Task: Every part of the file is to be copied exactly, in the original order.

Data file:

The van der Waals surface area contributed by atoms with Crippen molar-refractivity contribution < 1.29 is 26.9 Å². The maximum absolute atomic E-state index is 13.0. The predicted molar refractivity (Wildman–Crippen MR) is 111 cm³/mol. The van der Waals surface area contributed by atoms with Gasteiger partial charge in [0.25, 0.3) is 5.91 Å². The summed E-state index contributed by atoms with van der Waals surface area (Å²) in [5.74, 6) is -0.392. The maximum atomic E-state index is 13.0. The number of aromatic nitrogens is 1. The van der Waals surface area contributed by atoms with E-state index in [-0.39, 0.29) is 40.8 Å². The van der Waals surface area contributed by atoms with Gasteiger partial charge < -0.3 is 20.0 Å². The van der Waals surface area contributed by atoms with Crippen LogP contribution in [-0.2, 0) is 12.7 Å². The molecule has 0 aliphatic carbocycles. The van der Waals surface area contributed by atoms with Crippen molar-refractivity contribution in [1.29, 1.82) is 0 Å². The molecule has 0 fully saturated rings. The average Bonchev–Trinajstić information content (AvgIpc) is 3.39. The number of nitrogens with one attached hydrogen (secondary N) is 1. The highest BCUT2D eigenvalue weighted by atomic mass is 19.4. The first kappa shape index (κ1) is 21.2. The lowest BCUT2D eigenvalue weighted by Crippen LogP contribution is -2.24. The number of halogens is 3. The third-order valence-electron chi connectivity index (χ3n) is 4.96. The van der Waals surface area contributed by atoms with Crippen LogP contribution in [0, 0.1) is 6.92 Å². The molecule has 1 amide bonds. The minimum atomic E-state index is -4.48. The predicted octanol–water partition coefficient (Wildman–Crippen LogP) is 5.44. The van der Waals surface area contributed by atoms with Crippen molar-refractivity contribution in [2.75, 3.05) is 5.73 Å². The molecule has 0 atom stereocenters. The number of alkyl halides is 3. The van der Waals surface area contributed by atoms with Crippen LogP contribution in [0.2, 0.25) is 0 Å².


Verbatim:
The van der Waals surface area contributed by atoms with Crippen molar-refractivity contribution < 1.29 is 26.9 Å². The maximum absolute atomic E-state index is 13.0. The predicted molar refractivity (Wildman–Crippen MR) is 111 cm³/mol. The van der Waals surface area contributed by atoms with Gasteiger partial charge in [0.25, 0.3) is 5.91 Å². The summed E-state index contributed by atoms with van der Waals surface area (Å²) in [5.74, 6) is -0.392. The maximum atomic E-state index is 13.0. The number of aromatic nitrogens is 1. The van der Waals surface area contributed by atoms with E-state index in [-0.39, 0.29) is 40.8 Å². The van der Waals surface area contributed by atoms with Gasteiger partial charge < -0.3 is 20.0 Å². The van der Waals surface area contributed by atoms with Crippen LogP contribution in [-0.2, 0) is 12.7 Å². The molecule has 0 aliphatic carbocycles. The van der Waals surface area contributed by atoms with Crippen molar-refractivity contribution in [1.29, 1.82) is 0 Å². The molecule has 0 fully saturated rings. The average Bonchev–Trinajstić information content (AvgIpc) is 3.39. The number of nitrogens with one attached hydrogen (secondary N) is 1. The highest BCUT2D eigenvalue weighted by atomic mass is 19.4. The first kappa shape index (κ1) is 21.2. The lowest BCUT2D eigenvalue weighted by Crippen LogP contribution is -2.24. The number of halogens is 3. The third-order valence-electron chi connectivity index (χ3n) is 4.96. The van der Waals surface area contributed by atoms with Crippen LogP contribution in [0, 0.1) is 6.92 Å². The molecule has 1 amide bonds. The minimum atomic E-state index is -4.48. The predicted octanol–water partition coefficient (Wildman–Crippen LogP) is 5.44. The van der Waals surface area contributed by atoms with Crippen molar-refractivity contribution in [2.75, 3.05) is 5.73 Å². The molecule has 0 atom stereocenters. The number of alkyl halides is 3. The van der Waals surface area contributed by atoms with Crippen LogP contribution in [0.2, 0.25) is 0 Å².